The sun beautifully illuminating the green treetops of tall beech trees in a forest clearing, panorama shot

Sequestering Carbon at the Bottom of the Pyramid: Actionable Science for Climate Change Mitigation

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Most climate change mitigation measures can only focus on reducing future emissions. This is particularly true for interventions and policies that target the most important emission source, the burning of fossil fuels. However, forest and agriculture carbon management also provide opportunities to reduce “excess” carbon dioxide in the atmosphere derived from historical sources. At the same time, the deliberate management of carbon stocks on land in low-carbon forestry and agriculture can be an important strategy for mitigating climate change while also enhancing livelihoods for billions of the poorest of the poor who live on less than $2.00 per day.

This socio-economic group at the bottom of the global income pyramid can be important participants in policies, actions and interventions that increase carbon stocks on the land through forest management, and agroforestry and other practices associated with trees outside of forests. This presentation addresses challenges and opportunities for reducing emissions from deforestation and degradation in developing countries (REDD+) as a development model. It addresses elements of REDD+ that have emerged following the Paris Agreements in 2015, including measurement and safeguards. It introduces the Carbon2Markets model which twins climate change mitigation and poverty alleviation. Although the world community has fixed its attention on closed forests and protected areas, the presentation also highlights the importance of engaging rural landscapes of trees outside of forests where people live and work. It draws on experience from Malawi, Kenya, Senegal, Thailand, Indonesia, and India.

About the Beyond Carbon Neutral Seminar Series

The 2016-17 Beyond Carbon Neutral seminar series brings six leading researchers to campus in order to introduce faculty and students to carbon removal and its associated research needs. The BCN Seminar series is co-hosted by the School of Natural Resources and Environment, the Erb Institute, and the Energy Institute, and supported by the U-M Office of Research.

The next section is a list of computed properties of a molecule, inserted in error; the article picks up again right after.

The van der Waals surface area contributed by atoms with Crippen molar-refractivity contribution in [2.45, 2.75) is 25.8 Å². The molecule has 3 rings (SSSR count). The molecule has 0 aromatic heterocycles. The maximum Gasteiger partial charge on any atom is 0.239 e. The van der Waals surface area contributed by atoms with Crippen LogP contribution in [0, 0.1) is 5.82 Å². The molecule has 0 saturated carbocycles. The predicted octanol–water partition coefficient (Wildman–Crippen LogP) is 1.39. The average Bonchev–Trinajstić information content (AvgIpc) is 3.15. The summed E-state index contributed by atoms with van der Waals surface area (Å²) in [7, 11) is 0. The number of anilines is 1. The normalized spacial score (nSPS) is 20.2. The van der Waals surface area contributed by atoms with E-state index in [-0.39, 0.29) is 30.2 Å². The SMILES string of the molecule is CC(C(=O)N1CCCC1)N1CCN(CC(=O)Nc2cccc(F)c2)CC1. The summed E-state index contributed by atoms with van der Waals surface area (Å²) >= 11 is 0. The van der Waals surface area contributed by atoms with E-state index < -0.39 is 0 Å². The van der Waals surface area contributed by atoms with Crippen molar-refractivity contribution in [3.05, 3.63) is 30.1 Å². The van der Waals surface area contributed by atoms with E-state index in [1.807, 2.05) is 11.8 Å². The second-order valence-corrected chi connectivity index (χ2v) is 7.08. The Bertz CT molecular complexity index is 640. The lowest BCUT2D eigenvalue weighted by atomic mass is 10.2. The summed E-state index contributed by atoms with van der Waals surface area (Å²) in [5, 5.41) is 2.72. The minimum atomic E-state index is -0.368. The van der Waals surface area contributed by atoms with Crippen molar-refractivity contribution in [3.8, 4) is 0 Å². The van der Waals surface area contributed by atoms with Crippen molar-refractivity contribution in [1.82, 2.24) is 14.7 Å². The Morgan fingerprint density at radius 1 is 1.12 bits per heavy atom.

About Dr. David L. Skole

Dr. David L. Skole is Professor of Forestry at Michigan State University. He has more than 25 years experience with research on the global carbon cycle and climate exchange. Dr. Skole leads the C2M program. He has advanced degrees in Environmental Science from Indiana University and Global Change Research from the University of New Hampshire. He was instrumental in constructing the first numerical carbon accounting model and has been spearheading the integration of satellite based remote sensing into carbon accounting models. He was officially recognized for his climate change research as a member of the United Nation’s Intergovernmental Panel on Climate Change that shared the 2007 Nobel Peace Prize with Senator Al Gore. He is now active in the emerging carbon financial markets and applications of his research to carbon sequestration projects in developing countries. He has been active in developing methods for carbon offsets under cap and trade carbon regulations. He is a member of the Chicago Climate Exchange, and serves as a member of its Offsets Committee, and as an advisor to the Forestry Committee. He also Chairs the CCX Technical Committee on Agro-forestry. He has more than 100 peer-reviewed publications on land use change and forestry issues related to carbon emissions and sequestration, including several that have been most influential in the field, ranking in the upper 1% in terms of overall influence on the science. He is the author of a very early book, Beyond Oil: the Threat to Food and Fuel in the Coming Decades that was publish in 1986 and predicted the current oil and food crises.

Dr. Skole is past chair of the National Science Foundation Advisory Committee on Environmental Research and Education. He is a member of several committees of the National Academies including Geographic Sciences Committee and the Committee on Geographical Foundations of Agenda 21 that lead to US State Department recommendations at the World Summit on Sustainable Development. He has advised both the federal government and international organizations on land use and cover change. He is currently Implementation Chairman of the United Nations Program on Global Observations of Land Cover, which is coordinating a monitoring program for land use change worldwide. He has worked closely with EPA, NASA and US Agency for International Development as an advisor and investigator.  Philippines, Malaysia, Vietnam and others.